(Bloomberg) -- The Polish government has asked the UK for new air-defense support and technology to help it repel Russian missiles, drones and spy balloons, people familiar with the matter said.

The request came after a series of suspected incursions into Polish air space in recent months and heightened concern in Warsaw about spillover from Russia’s invasion of Ukraine. 

The UK’s Defense Ministry declined to comment on the request, saying only that its Sky Sabre Ground Based Air Defence system is currently deployed in Poland. The UK had previously signed a £1.9 billion ($2.4 billion) export agreement to provide Poland with ground-based air-defense capabilities. 

Britain is currently considering its response to the Polish request, a person familiar said. A spokesman for Poland’s National Security Bureau declined to comment.

The issue of Poland’s air defense moved front and center in November, when a blast killed two people in a village near Poland’s eastern border with Ukraine. Alarm over a possible Russian attack on NATO territory was defused when the military alliance and the government in Warsaw attributed the incident to Ukrainian forces trying to shoot down scores of Russian rockets. 

Russia’s Defense Ministry dismissed initial reports that its missiles had landed on Polish territory as a “deliberate provocation” aimed at escalating tensions.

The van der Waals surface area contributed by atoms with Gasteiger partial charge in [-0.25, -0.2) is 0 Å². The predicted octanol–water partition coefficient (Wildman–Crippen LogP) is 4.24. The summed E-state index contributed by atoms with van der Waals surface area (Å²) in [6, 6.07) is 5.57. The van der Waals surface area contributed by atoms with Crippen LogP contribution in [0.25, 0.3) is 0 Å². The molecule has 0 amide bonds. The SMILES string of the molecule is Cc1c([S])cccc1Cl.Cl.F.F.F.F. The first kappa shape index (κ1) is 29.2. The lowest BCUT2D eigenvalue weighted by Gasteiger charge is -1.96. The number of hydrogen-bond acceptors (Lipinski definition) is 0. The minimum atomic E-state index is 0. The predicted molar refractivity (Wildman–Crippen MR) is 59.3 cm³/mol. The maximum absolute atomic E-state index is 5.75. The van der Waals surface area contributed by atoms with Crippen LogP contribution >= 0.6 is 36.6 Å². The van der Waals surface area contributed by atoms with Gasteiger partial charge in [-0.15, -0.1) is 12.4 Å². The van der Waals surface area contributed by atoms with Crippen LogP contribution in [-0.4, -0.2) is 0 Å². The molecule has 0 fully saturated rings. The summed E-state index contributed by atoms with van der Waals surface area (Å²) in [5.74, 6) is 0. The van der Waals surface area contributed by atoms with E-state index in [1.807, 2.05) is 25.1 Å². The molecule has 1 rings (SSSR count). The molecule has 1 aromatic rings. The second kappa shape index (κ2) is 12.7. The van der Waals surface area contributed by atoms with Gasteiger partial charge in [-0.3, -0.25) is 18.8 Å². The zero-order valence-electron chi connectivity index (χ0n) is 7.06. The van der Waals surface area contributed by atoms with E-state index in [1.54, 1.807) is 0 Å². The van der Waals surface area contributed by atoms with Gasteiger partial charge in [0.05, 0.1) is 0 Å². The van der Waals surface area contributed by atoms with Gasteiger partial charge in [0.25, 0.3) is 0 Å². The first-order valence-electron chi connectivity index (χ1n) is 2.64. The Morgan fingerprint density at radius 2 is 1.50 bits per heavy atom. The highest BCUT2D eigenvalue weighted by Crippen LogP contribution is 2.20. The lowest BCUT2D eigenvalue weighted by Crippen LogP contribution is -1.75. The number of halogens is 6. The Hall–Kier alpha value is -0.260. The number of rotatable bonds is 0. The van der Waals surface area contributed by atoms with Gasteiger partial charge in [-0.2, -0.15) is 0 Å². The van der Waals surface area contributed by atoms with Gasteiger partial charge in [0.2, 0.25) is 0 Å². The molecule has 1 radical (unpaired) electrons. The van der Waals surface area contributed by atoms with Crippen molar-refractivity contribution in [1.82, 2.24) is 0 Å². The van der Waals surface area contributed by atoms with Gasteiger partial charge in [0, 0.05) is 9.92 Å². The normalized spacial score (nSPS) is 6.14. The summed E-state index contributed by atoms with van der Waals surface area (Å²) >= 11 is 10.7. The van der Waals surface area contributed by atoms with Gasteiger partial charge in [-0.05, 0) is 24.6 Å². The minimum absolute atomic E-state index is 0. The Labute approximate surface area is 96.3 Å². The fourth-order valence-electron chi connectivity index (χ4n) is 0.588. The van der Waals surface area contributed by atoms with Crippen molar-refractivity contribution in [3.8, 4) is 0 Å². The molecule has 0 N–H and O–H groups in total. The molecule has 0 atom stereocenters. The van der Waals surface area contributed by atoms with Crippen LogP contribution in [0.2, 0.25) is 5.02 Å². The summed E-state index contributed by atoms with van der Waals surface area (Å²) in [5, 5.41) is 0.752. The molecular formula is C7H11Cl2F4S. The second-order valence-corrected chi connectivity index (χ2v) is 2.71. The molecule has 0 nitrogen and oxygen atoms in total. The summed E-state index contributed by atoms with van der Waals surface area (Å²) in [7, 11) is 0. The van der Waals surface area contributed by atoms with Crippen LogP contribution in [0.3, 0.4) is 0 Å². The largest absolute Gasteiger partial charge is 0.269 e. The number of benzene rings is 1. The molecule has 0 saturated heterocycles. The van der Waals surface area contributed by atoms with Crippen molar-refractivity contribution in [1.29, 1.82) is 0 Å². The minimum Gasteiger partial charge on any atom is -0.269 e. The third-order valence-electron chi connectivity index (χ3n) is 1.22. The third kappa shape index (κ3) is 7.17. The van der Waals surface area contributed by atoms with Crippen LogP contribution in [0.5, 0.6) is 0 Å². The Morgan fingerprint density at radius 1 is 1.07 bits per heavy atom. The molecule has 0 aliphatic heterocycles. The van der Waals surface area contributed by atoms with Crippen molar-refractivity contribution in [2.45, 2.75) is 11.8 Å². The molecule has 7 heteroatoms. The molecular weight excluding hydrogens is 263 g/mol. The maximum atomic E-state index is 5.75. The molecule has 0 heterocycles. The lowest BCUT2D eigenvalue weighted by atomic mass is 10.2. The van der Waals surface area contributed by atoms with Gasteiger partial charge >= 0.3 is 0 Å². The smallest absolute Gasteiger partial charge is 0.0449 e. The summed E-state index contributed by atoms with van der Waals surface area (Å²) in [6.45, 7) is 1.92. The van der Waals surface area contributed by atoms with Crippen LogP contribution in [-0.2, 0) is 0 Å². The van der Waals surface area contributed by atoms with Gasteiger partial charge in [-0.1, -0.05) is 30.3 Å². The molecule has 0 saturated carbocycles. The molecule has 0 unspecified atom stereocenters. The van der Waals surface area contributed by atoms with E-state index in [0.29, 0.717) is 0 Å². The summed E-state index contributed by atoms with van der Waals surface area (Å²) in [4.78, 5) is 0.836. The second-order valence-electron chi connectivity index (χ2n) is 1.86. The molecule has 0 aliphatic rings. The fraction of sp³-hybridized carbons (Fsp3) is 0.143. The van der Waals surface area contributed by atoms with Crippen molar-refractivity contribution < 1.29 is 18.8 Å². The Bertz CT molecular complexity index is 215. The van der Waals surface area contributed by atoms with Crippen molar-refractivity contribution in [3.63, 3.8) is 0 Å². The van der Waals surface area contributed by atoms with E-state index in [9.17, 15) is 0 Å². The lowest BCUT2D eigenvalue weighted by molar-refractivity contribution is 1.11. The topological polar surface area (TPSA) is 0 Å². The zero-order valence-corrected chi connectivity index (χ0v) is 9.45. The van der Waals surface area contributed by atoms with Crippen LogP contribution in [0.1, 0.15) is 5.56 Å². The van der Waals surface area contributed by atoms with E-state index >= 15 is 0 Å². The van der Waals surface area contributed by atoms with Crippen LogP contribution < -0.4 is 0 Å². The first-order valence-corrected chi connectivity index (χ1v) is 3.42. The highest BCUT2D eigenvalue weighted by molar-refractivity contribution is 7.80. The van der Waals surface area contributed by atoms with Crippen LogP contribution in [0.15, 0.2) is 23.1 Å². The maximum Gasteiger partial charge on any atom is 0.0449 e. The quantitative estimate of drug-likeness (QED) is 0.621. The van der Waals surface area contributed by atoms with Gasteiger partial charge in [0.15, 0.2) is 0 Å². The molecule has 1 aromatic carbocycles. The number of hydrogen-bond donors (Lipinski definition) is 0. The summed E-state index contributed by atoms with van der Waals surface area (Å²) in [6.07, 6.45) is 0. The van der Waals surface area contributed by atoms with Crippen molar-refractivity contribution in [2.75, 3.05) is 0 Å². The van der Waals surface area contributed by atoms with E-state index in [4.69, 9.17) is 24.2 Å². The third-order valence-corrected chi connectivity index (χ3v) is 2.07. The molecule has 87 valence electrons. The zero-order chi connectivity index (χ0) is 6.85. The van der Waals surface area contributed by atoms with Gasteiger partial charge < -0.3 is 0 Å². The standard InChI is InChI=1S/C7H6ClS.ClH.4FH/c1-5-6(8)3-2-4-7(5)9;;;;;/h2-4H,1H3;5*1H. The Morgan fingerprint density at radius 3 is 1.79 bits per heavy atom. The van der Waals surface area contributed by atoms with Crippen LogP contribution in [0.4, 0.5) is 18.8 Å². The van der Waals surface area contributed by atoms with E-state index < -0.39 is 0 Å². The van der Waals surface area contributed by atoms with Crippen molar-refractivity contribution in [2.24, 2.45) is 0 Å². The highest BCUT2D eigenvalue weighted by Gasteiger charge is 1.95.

Since the incident, other incursions have added to a sense of urgency. 

Polish authorities last month launched an investigation after the wreckage of what is believed to be a Russian missile was found by a civilian near Bydgoszcz, a city northwest of Warsaw, in late April. The discovery stirred wide media attention and a public spat between military leaders and Defense Minister Mariusz Blaszczak, who complained that he hadn’t been informed. 

Polish President Andrzej Duda also said in May that authorities had detected an observation balloon in its air space that originated from Belarus. In March, Ukraine’s air force said a Russian drone entered Polish air space before being shot down in Ukrainian territory. 

The Polish request is part a surge in European defense spending in recent months. The nation’s allocation for military hardware has risen more than two-fold from last year as the government pledges to spend 4% of economic output on defense this year — a higher proportion than any NATO state before the war. 

--With assistance from Alberto Nardelli.

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